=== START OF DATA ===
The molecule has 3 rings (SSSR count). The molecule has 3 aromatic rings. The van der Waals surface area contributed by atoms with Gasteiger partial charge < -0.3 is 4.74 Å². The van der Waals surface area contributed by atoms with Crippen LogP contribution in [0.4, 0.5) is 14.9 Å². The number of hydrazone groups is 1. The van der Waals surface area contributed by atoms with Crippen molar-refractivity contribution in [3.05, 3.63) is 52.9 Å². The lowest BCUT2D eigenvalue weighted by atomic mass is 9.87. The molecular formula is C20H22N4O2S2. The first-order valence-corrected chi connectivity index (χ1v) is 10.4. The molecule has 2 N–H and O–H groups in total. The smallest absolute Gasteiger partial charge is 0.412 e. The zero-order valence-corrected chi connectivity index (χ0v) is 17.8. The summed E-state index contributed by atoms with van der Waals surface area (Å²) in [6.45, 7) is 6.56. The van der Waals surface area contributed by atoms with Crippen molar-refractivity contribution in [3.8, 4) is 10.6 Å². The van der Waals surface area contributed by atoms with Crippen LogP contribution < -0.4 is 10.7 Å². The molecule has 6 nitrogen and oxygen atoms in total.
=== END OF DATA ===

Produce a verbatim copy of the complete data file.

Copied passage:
The molecule has 3 rings (SSSR count). The molecule has 3 aromatic rings. The van der Waals surface area contributed by atoms with Gasteiger partial charge < -0.3 is 4.74 Å². The van der Waals surface area contributed by atoms with Crippen LogP contribution in [0.4, 0.5) is 14.9 Å². The number of hydrazone groups is 1. The van der Waals surface area contributed by atoms with Crippen molar-refractivity contribution in [3.05, 3.63) is 52.9 Å². The lowest BCUT2D eigenvalue weighted by atomic mass is 9.87. The molecular formula is C20H22N4O2S2. The first-order valence-corrected chi connectivity index (χ1v) is 10.4. The molecule has 2 N–H and O–H groups in total. The smallest absolute Gasteiger partial charge is 0.412 e. The zero-order valence-corrected chi connectivity index (χ0v) is 17.8. The summed E-state index contributed by atoms with van der Waals surface area (Å²) in [6.45, 7) is 6.56. The van der Waals surface area contributed by atoms with Crippen molar-refractivity contribution in [3.8, 4) is 10.6 Å². The van der Waals surface area contributed by atoms with Crippen LogP contribution < -0.4 is 10.7 Å². The molecule has 6 nitrogen and oxygen atoms in total.